So what can we do to fix the trolling problem and reduce our susceptibility to disinformation?

Breaking out of the loop

Short-term practical solutions mainly involve adapting our devices to help break the dopamine loop. For example, we could make our phones less appealing by changing the screen to grayscale mode, or switching off all notifications.

But we can also tackle adversarial online behaviour in another way.

‘Don’t feed the trolls’ has become an Internet cliché. But it starts to make sense when thinking about the dopamine loop and anticipatory reward.

Everyone who posts online is looking for a response. They want to perpetuate the dopamine loop. If we can maintain our self control by denying them that response, then we can break the cycle.

I’ve managed to break my own addiction to engaging with trolls. On Twitter, I simply mute the conversation. I can’t see the person anymore, and I receive no notifications of any of their comments. It makes the troll invisible to me, breaking the dopamine loop and allowing my brain to focus on other things.

On Facebook, I simply turn off notifications for a particular post. This has the same effect as muting on Twitter. Both platforms also offer a blocking option. I don’t normally use this because it gives trolls the satisfaction of knowing they’ve got a response. Muting is better, because it means they’re left wondering if I’m ignoring them. They just keep on yelling into the void.

Battleground or community

If we could all break the cycle and quit feeding the trolls, then adversarial disinformation and influence ops could lose much of their power. The online environment would feel like more of a community instead of a battleground. In turn, this may help reduce polarisation.

But it has to be done en masse. A handful of people breaking the cycle won’t be enough to change the overall environment. As social media is designed to be addictive, a wider intervention would be necessary to encourage people to do this.

Of course, the social media platforms have all the power. They could redesign their structures to destroy these dopamine loops and disincentivise disinformation. But their ad driven business model means they don’t have an incentive to do so.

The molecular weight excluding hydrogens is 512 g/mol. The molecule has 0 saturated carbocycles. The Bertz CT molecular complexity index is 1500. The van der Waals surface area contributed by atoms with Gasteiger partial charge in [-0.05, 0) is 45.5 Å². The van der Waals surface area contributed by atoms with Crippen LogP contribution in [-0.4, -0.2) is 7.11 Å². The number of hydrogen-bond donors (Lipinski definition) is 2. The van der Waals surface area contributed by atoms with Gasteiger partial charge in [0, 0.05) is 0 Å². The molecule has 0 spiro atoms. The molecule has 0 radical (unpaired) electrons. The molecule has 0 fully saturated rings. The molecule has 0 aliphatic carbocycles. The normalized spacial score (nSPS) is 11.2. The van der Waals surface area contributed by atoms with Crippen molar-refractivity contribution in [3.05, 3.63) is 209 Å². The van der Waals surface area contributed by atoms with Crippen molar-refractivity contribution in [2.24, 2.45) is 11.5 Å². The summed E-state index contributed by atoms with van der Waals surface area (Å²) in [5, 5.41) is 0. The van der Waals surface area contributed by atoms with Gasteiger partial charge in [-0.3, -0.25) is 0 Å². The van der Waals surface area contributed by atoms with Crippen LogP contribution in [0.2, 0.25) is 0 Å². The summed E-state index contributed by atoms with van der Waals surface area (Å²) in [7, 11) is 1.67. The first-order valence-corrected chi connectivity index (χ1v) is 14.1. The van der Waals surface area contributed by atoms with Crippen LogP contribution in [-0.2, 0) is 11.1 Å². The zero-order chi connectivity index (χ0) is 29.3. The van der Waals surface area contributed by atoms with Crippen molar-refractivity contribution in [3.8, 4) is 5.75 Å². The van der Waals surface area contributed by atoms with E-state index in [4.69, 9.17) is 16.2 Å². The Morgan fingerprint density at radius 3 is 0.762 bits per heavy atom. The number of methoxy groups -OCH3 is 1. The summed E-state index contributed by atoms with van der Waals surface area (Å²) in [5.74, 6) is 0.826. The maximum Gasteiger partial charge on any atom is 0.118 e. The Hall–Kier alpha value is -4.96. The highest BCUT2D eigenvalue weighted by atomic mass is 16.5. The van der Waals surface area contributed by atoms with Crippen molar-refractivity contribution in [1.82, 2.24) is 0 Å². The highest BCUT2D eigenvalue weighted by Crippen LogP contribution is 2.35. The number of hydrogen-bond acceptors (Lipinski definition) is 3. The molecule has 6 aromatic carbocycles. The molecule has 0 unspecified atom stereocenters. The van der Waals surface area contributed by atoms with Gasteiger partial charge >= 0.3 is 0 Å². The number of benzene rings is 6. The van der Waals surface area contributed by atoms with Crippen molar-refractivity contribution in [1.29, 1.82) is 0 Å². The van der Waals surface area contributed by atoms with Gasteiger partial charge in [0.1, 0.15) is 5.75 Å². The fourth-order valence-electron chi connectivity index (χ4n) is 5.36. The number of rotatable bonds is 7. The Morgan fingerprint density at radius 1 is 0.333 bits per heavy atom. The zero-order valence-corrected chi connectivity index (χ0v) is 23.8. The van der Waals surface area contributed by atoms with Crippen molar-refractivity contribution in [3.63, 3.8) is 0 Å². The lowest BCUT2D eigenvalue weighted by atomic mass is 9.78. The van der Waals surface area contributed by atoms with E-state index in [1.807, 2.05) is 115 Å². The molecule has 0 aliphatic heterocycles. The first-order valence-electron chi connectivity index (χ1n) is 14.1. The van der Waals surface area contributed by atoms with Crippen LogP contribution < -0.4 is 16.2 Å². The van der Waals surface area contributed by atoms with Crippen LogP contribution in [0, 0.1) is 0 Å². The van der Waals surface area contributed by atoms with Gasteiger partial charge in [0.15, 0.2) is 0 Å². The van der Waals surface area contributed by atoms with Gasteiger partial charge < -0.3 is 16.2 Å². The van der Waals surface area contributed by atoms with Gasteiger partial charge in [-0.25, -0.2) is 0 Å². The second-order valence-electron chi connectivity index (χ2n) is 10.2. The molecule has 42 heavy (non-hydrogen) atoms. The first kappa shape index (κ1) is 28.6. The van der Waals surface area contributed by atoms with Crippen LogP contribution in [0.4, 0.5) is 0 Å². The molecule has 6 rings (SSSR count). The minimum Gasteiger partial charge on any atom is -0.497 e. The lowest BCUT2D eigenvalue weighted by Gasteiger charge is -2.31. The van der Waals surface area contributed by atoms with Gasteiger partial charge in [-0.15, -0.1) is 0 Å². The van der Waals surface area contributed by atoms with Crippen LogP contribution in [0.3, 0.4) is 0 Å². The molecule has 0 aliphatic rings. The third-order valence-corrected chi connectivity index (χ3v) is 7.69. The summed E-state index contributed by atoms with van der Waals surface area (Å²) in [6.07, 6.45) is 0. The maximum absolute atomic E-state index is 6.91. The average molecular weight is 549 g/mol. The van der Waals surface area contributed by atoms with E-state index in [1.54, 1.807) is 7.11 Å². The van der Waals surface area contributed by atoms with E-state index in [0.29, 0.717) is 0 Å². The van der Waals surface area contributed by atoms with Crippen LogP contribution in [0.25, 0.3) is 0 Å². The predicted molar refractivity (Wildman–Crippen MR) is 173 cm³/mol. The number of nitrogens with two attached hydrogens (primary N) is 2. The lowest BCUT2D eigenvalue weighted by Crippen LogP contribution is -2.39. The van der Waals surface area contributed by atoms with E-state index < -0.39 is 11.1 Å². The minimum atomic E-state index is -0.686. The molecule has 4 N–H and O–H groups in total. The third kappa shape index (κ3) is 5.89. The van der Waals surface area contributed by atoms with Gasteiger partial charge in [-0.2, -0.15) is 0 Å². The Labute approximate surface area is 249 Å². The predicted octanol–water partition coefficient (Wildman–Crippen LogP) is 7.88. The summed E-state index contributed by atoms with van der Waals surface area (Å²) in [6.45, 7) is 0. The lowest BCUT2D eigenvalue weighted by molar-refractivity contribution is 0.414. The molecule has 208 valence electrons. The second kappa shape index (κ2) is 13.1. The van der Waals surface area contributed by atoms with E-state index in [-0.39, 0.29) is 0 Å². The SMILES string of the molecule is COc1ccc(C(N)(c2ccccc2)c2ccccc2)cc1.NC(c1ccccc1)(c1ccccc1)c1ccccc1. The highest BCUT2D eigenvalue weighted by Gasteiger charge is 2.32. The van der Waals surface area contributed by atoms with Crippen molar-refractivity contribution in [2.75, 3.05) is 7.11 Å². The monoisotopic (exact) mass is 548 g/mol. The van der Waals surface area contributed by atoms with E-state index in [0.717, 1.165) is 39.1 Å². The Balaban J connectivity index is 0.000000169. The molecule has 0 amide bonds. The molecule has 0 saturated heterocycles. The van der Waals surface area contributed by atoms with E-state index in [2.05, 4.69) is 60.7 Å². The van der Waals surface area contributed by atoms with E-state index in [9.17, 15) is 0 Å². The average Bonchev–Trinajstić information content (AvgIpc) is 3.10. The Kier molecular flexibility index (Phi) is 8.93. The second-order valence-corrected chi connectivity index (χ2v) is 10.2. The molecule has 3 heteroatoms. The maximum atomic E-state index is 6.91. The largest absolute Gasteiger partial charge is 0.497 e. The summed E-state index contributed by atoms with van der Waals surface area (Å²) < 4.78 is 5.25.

Nevertheless, we can still improve our individual online experiences by taking steps to break the dopamine loop and smash our susceptibility to disinformation. Part of doing this is to disengage with users who aim to trap us into never-ending adversarial debates based around polarising topics.

5 Ways Our Minds Make Us Susceptible to Online Disinformation

In our fast-moving online world, even the most aware of us can be taken in by disinformation. As humans, our minds work in certain ways that can leave us vulnerable to deception – and no-one is immune.

Our perceptions are not as reliable as we might like to imagine, and the online environment amplifies these flaws. In this post, I’ll discuss five important psychological traits that affect how we process information and subsequently affect our behaviour online.

Confirmation Bias

Search engines give us access to all the world’s information simply by typing a few words into a search bar.

But thanks to confirmation bias, people tend to search only for information that reinforces their beliefs. Even if what they find is disinformation, confirmation bias makes them less likely to question its veracity.

For example, take someone who already dislikes Donald Trump. They might search Google for “why is Trump still president?” This produces a slew of articles critical of Trump, feeding into the person’s existing beliefs. It’s a vulnerable moment during which disinformation can easily permeate.

Social Proof

The term ‘social proof’ was first used by Robert Cialdini in his seminal marketing book, Influence. It’s a way of building trust in a person, a product or a message, by demonstrating that many people approve of it. The bandwagon effect is the motivating force driving social proof. It dictates that if something seems popular, people will feel compelled to join in.